Former U.S. Education Secretary: Harsh words about education but hope from Parkland kids

Arne Duncan used to head Chicago’s Public School System and then went on to Washington D.C. to become the U.S. Secretary of Education during President Barack Obama’s administration.

He’s now got a new book out (“How Schools Work”) and his frank assessment of the public education system and many of its players is harsh.

Basically, no one seems to care.

In an interview that aired Sunday on “Face the Nation” — published in a transcript — Duncan said:

“We say we value education, but we never vote on education, we never hold politicians accountable (at the) local, state, or national level for getting better results, higher graduation rates, more people graduating from college.

We say we value teachers, but we don’t pay teachers, we don’t support them. We don’t mentor them the way they need, to do their incredibly important, tough, complex work. And then maybe the toughest lie, for me…. is that we say we value kids and we’ve raised a generation of young people, teens who have been raised on mass shootings and gun violence. And that simply doesn’t happen in other nations, so I don’t look at what people say.

I look at their actions, I’d look at their policies, I’d look at their budgets, and our values don’t reflect that we care about education, we care about teachers or that we truly care about keeping our children safe and free and free of fear.”

Duncan recalled the shooting at Sandy Hook Elementary School in Connecticut in 2012, describing the killings as the “worst day of President Obama’s presidency.”

“None of us ever anticipated 20 babies and five teachers and a principal being slaughtered. And the fact that we got nothing done, zero in terms of gun legislation after that, is heartbreaking. I’ve been very pessimistic on that issue,” Duncan said.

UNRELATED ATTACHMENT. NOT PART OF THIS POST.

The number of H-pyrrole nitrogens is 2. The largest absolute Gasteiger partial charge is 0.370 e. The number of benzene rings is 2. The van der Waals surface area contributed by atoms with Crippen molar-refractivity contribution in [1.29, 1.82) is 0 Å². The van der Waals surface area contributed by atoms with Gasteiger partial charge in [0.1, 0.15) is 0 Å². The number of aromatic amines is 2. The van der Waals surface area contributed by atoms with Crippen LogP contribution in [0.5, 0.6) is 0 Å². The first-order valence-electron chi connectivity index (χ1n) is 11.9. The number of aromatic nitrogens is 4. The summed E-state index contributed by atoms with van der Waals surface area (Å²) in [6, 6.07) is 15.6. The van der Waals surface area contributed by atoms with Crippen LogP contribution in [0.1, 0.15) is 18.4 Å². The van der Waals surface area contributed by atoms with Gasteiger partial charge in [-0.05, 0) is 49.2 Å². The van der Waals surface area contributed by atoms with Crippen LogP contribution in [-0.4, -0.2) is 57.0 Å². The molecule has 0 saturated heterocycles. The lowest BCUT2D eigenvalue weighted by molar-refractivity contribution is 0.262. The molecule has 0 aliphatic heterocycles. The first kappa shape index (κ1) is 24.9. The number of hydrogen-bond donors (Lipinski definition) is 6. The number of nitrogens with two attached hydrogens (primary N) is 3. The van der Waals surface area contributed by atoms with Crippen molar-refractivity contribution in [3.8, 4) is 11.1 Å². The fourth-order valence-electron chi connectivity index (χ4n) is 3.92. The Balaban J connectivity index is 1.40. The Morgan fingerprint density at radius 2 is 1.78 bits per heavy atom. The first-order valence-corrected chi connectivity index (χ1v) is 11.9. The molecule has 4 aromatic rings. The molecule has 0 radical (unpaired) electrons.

At the same time, Duncan said the students from Parkland, where 17 students and staff were killed at South Florida’s Marjory Stoneman Douglas High School in February, “have given me a real sense of hope.”

“And young people—whether it’s in Parkland, whether it’s back home in Chicago…young people I’m working with here in D.C.— as I said earlier, we’ve raised a generation of teens on mass shootings, on gun violence. We have failed as adults and parents to protect them. And they’re saying they’re not going to tolerate it.”


Diane Rado
Diane Rado has covered state and local government and public schools in six states over some 30 years, focusing on policy and investigative stories as well as legislative and political reporting. She spent most of her career at the St. Petersburg (Tampa Bay) Times and the Chicago Tribune. She has a master’s degree in journalism from Northwestern University and did a fellowship in education reform at the University of Michigan in 1999-2000. She is married to a journalist and has three adult children.


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